Burma’s political reforms and new ceasefire agreements with ethnic armed groups are raising hopes that the country will also be able to reduce illicit opium cultivation. Ron Corben reports from Bangkok.
This week Burma’s government signed another peace agreement with an armed ethnic army. Leaders reached a deal with the Shan State Army, a militia based in the northern Shan State where much of the country’s opium is produced.
Burma is world’s second largest opium producer after Afghanistan, which is responsible for 90 percent of world opium output.
The U.N.’s Office on Drugs and Crime (UNODC) says 43,000 hectares were under cultivation in Burma in 2011, doubling the output in five years. Burma, also known as Myanmar, is a major source of amphetamine-type stimulants, most of which are produced in Shan State.
UNODC says grinding poverty and internal conflict in the troubled ethnic regions led to the doubling in production of opium poppy - the raw commodity for heroin.
Armed ethnic groups in the region also had resisted government calls to act as border patrol units.
Now, as Burma’s President Thein Sein presses ahead with political and economic reforms, as well as ceasefire agreements with the militias, the United Nations says the president is also looking to address drug production.
Gary Lewis is the UNODC regional representative for East Asia and the Pacific.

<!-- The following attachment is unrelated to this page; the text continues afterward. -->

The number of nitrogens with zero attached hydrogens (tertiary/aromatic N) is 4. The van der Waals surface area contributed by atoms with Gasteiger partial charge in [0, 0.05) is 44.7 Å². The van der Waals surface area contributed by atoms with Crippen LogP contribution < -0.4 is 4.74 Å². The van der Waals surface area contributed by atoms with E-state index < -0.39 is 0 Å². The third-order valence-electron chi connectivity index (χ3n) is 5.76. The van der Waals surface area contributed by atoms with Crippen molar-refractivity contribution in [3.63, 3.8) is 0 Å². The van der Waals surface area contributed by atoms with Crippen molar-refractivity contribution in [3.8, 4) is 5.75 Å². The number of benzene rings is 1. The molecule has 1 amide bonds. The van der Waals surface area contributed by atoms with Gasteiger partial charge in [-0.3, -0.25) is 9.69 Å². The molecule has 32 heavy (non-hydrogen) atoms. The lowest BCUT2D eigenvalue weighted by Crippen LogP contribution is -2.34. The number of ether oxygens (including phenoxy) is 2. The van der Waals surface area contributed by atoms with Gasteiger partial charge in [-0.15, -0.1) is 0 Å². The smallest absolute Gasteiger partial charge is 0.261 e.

“We see the government developing a three year alternative development strategy; engaged in ceasefire with various insurgent groups and this we believe will give us an opportunity to encourage those in the international community who wish to partner with Myanmar and the communities on the ground to find alternatives to poppy,” said Lewis.
UNODC programs involve farmer support projects in Southern Shan State promoting alternative development.
Foreign aid to Burma has been limited because of allegations of the military’s past human rights record and restricted access for international donors. But analysts say the reforms, including the release of political prisoners, have set the way open for donor funds.
Gary Lewis, the UNODC regional representative for East Asia and the Pacific, January 19, 2012.
But UNODC’s Lewis says international assistance will be needed for poppy eradication and alternative crop programs.
“We need to do more, like in Shan State in Myanmar, that the international community engages, provides us with the type of financial support that we need at this stage now that the government is welcoming more international engagement," added Lewis. "That will give us access to the areas there where we would then be able to engage with local communities.”
Bertil Lintner, author and analyst on Burma, says only a “political solution” will ensure an end to the economic and social uncertainties that led to drug production.
“I can’t see how any crop eradication program which has to go with the government in an area where the ethnic conflict has not been solved can achieve anything," said Lintner. "You would need a political solution to Burma’s ethnic problems and that is not easy.”
Protection of human rights, especially access to land, also needs to be recognized, says Debbie Stothard, spokeswoman for the Alternative ASEAN Network. Past official eradication programs have often led to land confiscation from local communities.
“There definitely needs to be peace secured in the ethnic areas," she said. "But there also needs to be good governance and there is a danger that international programs used for drug eradication would be manipulated by the government to push local people off their land.”
Stothard says demilitarization needs to occur as the armed forces have been accused of extorting funds from communities She says for effective drug eradication to succeed, legislative and institutional reforms also need to be put in place.